However plausible this connection between poetry and action, it does seem funny for tragedy to serve as the model for all human action. Just to state the obvious, all human action is not sad. The full account of what we are to make of the turn to tragedy would be an odyssey requiring an interpretation of the whole of the Poetics. Fortunately, however, there is a shortcut that hints at what is at stake. The two meanings of poięsis--doing and poetry--are related much as talking and singing, walking and dancing, acting and acting. Human doing is double--it has a self-conscious part and an unself-conscious part. We are rational animals. Poetry, connected to the self-conscious character of action (it is through imitation, Aristotle says, that we say "this is that"), at the same time manifests the doubleness of human action within itself. Aristotle turns to drama because, more than narrative poetry, it reflects the distinction between doing and looking at doing--between acting and reflecting. On the one hand drama must attempt to convince its audience of the reality of its action; on the other hand it must always remain acting--actors always imply spectators. Or, as George Burns once said, "The most important thing about acting is honesty; if you can fake that you've got it made." Tragedy is the highest form of poetry because it most embodies this doubleness. Now "plot is the first principle and like the soul of tragedy" (1450a38-39); the two principles governing plot--the likely and the necessary--point back to the distinction between the perspective of the actor and that of the spectator. A character makes choices in order to make certain consequences likely; he assumes his freedom. What actually happens in the play seems so perfectly intelligible to the spectator as to seem to have been necessary. By virtue of its structure, tragic plot accentuates the tension between spectator and actor. The best tragedies involve what Aristotle calls reversal (peripateia) and recognition (anagnôrisis). They are so to speak the soul of plot. Now, if poetry is paradigmatic for action, and drama for poetry--and if tragedy is the most complete form of drama, plot the soul of tragedy, and reversal and recognition the core of plot--then by looking at Aristotle's treatment of recognition and reversal, we ought to be able to learn something about why tragedy is singled out as the model for human action and thought.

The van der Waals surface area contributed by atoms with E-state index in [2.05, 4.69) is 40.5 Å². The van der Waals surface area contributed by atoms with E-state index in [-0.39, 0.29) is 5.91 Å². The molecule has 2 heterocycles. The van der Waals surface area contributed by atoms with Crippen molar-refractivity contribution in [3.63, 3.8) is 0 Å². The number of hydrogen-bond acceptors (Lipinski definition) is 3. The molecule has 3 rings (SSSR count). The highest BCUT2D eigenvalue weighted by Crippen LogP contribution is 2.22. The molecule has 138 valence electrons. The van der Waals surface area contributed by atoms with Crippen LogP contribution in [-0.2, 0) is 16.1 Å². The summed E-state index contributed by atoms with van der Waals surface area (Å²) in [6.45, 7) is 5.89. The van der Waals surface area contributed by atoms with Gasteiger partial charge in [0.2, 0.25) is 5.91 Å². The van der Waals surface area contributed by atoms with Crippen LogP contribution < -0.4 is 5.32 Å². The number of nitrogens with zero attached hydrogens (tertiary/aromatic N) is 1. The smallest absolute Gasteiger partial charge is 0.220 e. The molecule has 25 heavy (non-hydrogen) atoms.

Reversal is defined in Chapter 11 of the Poetics.

And reversal is the change of the things acted/done to the opposite, as was said, and this, just as we say, according to the likely or necessary. (1452a22-24)

Aristotle's example is from Oedipus Tyrannus. A messenger has just come from Corinth with the "good news" that the king, Polybus, whom Oedipus believes to be his father, has died. Oedipus expresses some doubts about returning since he had originally fled Corinth because of an oracle that had also concerned his future intercourse with his mother, and Merope, Polybus' wife, is still alive. This messenger, never given a name or even a pronoun by Aristotle,

coming so as to cheer Oedipus and to release him from his fear regarding his mother, making clear who he was, he did [epoięsen] the opposite. (1452a25-26)

The "he" is ambiguous here. Does it refer to Oedipus or to the messenger? Still, as disclosing Oedipus' identity proves to require disclosing the messenger's identity, the ambiguity seems to make no difference. In either case the good news proves bad. Intending to free Oedipus from the fear of parricide and incest, the messenger reveals that it was he who had originally brought the baby Oedipus to Polybus and Merope. The result is "a change to the opposite."

Now, it is clear that reversal involves some violation of expectation. But whose? Since, as Aristotle indicates, the reversal need not coincide with any recognition within the play, the expectations cannot be those of characters in the play. The Oedipus would not be affected dramatically were the messenger to leave before he discovered that his good news backfired. At the same time, since the turn of events involves not so much a change as a reinterpretation of what has already occurred, some recognition seems necessary. Reversal must, therefore, be our recognition as an audience that what we thought to be is not what we thought it to be.

The account of recognition begins with a reference to its etymology:

And recognition (anagnôrisis), just as the name signifies, is a change from ignorance (agnoia) to knowledge (gnôsis), either to friendship or to enmity of those being defined with regard to good fortune or ill fortune. (1152a29-32)

Recognition is an-agnorisis, a privation of ignorance. But we might also understand its etymology as ana-gnorisis--knowing back or re-cognizing. Since the very same syllables give us two quite different etymologies, it is not so obvious what "the name signifies." Now, when the sort of ambiguity exemplified in Aristotle's language here arises within a play, the conditions are present for recognition.[13] A prior confusion is discovered in a way that alters the action of the play. Recognition is thus the awareness within the play, i.e., a character's awareness, that parallels the audience's awareness of a reversal.